It only takes one person to start a movement. Amy Poehler’s Moxie is not inventing the feminist movement, but the sweet Netflix movie is about the one person who hears the call, finds her voice, and joins a growing chorus.
Introverted Vivian (Hadley Robinson) is a high school boy struggling to find her target when the usual jerk Mitchell (Patrick Schwarzenegger) starts harassing new student Lucy (Alycia Pascual-Pena). Inspired by her rebellious mother (Poehler), Vivian starts an anonymous sentence called Moxie, to bring her fellow students together to resist the daily injustices and indignations of women in the world.
Based on the novel by Jennifer Mathieu and adapted by Tamara Chestna and Dylan Meyer, Moxie is not a revolutionary film, but illustrates the desperate importance of those everyday revolutions and formative epiphanies. It is not about the history of the battle, but about the future. It’s an origin story and follows the girl on nobody’s radar, while she unknowingly becomes the name on everyone’s lips.
It takes a while to click with Vivian as a protagonist, but it follows with her shy exterior. The audience cannot know her until she knows herself, and that’s what Moxieis all about. Robinson communicates volumes of adolescent insecurity with angry looks and innocent questions, contributing to her variety of expressions while Vivian becomes passionate about the cause and friends she makes through it. The secondary cast – Alycia Pascual-Pena, Sydney Park, Josie Totah and Anjelika Washington – provide the quieter moments of the film; gives it the unconditional warmth of female friendships that say, “Your success is my success.”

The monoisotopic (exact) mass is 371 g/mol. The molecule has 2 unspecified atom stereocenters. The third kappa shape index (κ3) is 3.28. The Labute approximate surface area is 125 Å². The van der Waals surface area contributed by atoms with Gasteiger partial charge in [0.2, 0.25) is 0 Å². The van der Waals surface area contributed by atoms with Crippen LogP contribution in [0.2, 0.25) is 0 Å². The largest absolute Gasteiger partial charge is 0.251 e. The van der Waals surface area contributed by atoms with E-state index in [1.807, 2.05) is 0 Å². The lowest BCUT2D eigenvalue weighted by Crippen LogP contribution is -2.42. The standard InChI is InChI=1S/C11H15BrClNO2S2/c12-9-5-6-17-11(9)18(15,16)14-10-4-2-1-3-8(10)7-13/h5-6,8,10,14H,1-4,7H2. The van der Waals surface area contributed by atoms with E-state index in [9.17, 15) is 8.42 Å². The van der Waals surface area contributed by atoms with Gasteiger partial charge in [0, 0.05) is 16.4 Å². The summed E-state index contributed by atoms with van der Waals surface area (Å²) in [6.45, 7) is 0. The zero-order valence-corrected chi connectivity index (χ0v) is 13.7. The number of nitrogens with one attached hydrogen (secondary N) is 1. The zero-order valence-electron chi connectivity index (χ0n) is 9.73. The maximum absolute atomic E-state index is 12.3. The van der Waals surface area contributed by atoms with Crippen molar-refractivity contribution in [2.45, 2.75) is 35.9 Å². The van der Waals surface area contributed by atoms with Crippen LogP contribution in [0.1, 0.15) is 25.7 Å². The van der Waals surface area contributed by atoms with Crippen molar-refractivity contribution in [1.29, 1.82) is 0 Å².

It is not about the history of the battle, but about the future.
‘Moxie’ does spend Vivian’s relationship with BFF Claudia (Lauren Tsai), not because Claudia does not support feminism, but because Claudia’s strict mother is not rebellious. Although the predominant Asian parent is something of a herd, it is also the reality for many Asian Americans. Eon Song deserves more than one scene as Claudia’s mother (speaks only Mandarin, without translation), but it provides an opportunity for Claudia to rebel in her own way, while at the same time pleasing her friend and respecting her mother.
But the Claudia storyline is cut short. This in a microcosm indicates something that is constantly felt Moxie. Despite the abundance of charm of the film and some sincere moments, the world is incomplete. We do not go deeper into Claudia and Vivian’s friendship, except to learn that they were only close forever (to the point that Claudia regards this friendship as her decisive trait). Vivian’s mother mentions a stressful job, but we never learn what it is or how it introduced her to a flirtatious new friend (Clark Gregg). Fun side characters and gimmicks like a bumpy soccer mascot are so widespread that they feel provisionally less effective than if they were completely absent or the filmmakers committed to it.
These shortcomings hardly harm the film. The “Moxie” girls are sweet and irreconcilable; while it is frustrating to see how they face prejudices and outdated systems, these obstacles have persisted as long as the fight for gender equality is on, and these girls are easier than ever to stand up. It is sincere joy to see them crush the patriarchy.
Moxie stream now on Netflix.